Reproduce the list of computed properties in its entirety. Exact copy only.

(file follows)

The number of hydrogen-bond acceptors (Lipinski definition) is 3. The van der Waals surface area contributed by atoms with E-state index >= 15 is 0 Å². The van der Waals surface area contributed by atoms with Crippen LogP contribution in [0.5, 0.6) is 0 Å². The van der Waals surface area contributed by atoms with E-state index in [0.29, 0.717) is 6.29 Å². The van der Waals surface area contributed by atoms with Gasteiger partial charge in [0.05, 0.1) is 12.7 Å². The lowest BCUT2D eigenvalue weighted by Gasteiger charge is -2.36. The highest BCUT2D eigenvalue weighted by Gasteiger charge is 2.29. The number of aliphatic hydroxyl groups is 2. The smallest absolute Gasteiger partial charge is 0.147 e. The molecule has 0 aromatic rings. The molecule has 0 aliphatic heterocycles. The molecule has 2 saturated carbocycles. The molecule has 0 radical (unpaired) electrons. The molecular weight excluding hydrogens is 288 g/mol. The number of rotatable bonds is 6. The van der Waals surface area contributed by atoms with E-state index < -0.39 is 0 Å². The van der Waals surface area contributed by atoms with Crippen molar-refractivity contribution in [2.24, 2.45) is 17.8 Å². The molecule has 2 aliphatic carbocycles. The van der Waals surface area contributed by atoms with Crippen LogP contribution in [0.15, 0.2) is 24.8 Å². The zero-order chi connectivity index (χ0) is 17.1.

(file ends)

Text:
The number of hydrogen-bond acceptors (Lipinski definition) is 3. The van der Waals surface area contributed by atoms with E-state index >= 15 is 0 Å². The van der Waals surface area contributed by atoms with Crippen LogP contribution in [0.5, 0.6) is 0 Å². The van der Waals surface area contributed by atoms with E-state index in [0.29, 0.717) is 6.29 Å². The van der Waals surface area contributed by atoms with Gasteiger partial charge in [0.05, 0.1) is 12.7 Å². The lowest BCUT2D eigenvalue weighted by Gasteiger charge is -2.36. The highest BCUT2D eigenvalue weighted by Gasteiger charge is 2.29. The number of aliphatic hydroxyl groups is 2. The smallest absolute Gasteiger partial charge is 0.147 e. The molecule has 0 aromatic rings. The molecule has 0 aliphatic heterocycles. The molecule has 2 saturated carbocycles. The molecule has 0 radical (unpaired) electrons. The molecular weight excluding hydrogens is 288 g/mol. The number of rotatable bonds is 6. The van der Waals surface area contributed by atoms with E-state index < -0.39 is 0 Å². The van der Waals surface area contributed by atoms with Crippen molar-refractivity contribution in [2.24, 2.45) is 17.8 Å². The molecule has 2 aliphatic carbocycles. The van der Waals surface area contributed by atoms with Crippen LogP contribution in [0.15, 0.2) is 24.8 Å². The zero-order chi connectivity index (χ0) is 17.1.